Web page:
The best part about singledom is the freedom, while the worst part is the occasional loneliness. Both sides of the grass — singledom and couplehood — can be lusciously green, so long as the sufficient sunlight, water and nutrients are present.
Most species are biologically designed to be in pairs. Humans may be able to live independently, although deep down, most desire companionship; this pair-bound life is coded into our DNA.
Singledom is neither scary nor problematic — in fact, it presents a great opportunity to live it up. There should be no reason to hold back on living life until couplehood or to stop living life after entering couplehood. Both sides of the fence present wonderful characteristics.
The most important thing to do during singledom is learn about yourself, as the ability to be aware of our emotions is so difficult. We know when we are happy or sad, but the underlying drive of our emotions is not clear.
Looking inward can be terribly uncomfortable so many people prefer to take the easier route: to focus on someone or something else like a child or a parent or a career. When we take the time to understand and experience feelings that are uncomfortable, we become more in tune with our bodies: physically, emotionally, mentally and spiritually.
Every person has emotional baggage with difference sizes and weights. As we grow older, we gain awareness of this baggage; however, the emotional baggage we carried in our early years is less often obvious. Research suggests that childhood emotional baggage usually surfaces after age 30, when it creates issues, like the ability or inability to love thyself or emotional attachment and detachment issues.
In both the conscious and subconscious, emotions are tagged to every thought. A subconscious emotion feels vague, like an unexplainable void. But, when this emotion rises to the conscious level, it becomes clearer and healing can take place. This void in the subconscious mind can be present for months with no clarity and one day, the “solution” may appear unconsciously, effectively filling the void. This “solution” usually comes from within after introspection and reflection.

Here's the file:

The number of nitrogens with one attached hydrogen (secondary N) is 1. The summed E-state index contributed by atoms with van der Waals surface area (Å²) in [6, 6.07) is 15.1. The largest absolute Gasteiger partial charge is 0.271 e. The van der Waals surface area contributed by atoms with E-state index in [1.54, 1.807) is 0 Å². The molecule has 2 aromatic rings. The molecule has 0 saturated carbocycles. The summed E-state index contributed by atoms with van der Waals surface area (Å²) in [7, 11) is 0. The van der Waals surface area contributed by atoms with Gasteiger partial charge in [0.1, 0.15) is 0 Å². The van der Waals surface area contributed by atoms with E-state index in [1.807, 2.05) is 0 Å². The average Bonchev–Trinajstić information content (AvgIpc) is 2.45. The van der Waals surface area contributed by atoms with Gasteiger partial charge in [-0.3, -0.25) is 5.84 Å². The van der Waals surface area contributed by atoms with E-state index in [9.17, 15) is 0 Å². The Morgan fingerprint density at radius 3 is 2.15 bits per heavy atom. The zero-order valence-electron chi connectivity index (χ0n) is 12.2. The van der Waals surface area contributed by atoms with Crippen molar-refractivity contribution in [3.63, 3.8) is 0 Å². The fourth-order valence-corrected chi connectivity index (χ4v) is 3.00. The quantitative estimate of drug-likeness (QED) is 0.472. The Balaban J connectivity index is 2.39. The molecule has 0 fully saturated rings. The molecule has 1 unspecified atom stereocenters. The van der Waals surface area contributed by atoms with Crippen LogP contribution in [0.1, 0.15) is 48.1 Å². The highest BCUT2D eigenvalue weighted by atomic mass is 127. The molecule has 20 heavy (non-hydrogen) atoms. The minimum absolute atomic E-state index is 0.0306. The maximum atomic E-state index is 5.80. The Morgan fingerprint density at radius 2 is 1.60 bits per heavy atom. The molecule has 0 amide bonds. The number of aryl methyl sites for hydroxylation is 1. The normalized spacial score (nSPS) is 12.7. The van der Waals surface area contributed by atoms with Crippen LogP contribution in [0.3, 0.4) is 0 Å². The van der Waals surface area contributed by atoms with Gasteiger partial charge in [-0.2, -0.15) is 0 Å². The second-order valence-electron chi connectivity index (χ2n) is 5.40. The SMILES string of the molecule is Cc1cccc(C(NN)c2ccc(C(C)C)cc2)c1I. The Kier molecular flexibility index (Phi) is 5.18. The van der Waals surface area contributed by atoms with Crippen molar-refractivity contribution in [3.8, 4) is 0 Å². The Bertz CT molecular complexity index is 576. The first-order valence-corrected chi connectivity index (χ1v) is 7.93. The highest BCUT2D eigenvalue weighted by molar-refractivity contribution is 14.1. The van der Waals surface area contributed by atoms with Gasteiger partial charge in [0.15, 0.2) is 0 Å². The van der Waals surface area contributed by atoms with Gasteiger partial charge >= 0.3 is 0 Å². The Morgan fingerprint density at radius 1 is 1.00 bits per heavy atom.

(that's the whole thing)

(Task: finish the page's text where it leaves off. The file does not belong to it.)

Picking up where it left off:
Another important role to learn is how to be a great partner. Being in a relationship can bring out the best and worst in us. Once there is a deep understanding about how to love yourself and be happy, it is easier to fulfill your partner's needs. No one person can fulfill all of our needs except for ourselves. While there are heaps to learn at every stage in a relationship, the best way is to learn together and to move in a personalized relationship rhythm.
While there is no single method that will fit all scenarios, fine-tuning the strategies may bring about an authentic attribute from within. We have to BE the right partner and DO the right thing in order to HAVE the great relationship. Otherwise, even when we have something, we may not be the right person or do the right thing, and ultimately, we will lose what we had.
While we are learning about ourselves and how to be great partners, we should live it up.
While a relationship should make life even richer than it was during singledom, it should not be the crux of one’s life. In early stages of a relationship, a partner should be like the icing on the cake of life — an enhancement.
When looking back on one’s life, there should be other nurturing relationships and personal interests that occupy our time beyond our partners. Those who focus on other people more than themselves tend to feel more unfulfilled in life than those who are self-actualized and prioritize themselves.
The choice to enter couplehood should happen when the right person comes along at the right time — not in response to a biological clock ticking or a low self-esteem knocking. When both partners no longer add value to each other’s lives, it might be best to move back to singledom.
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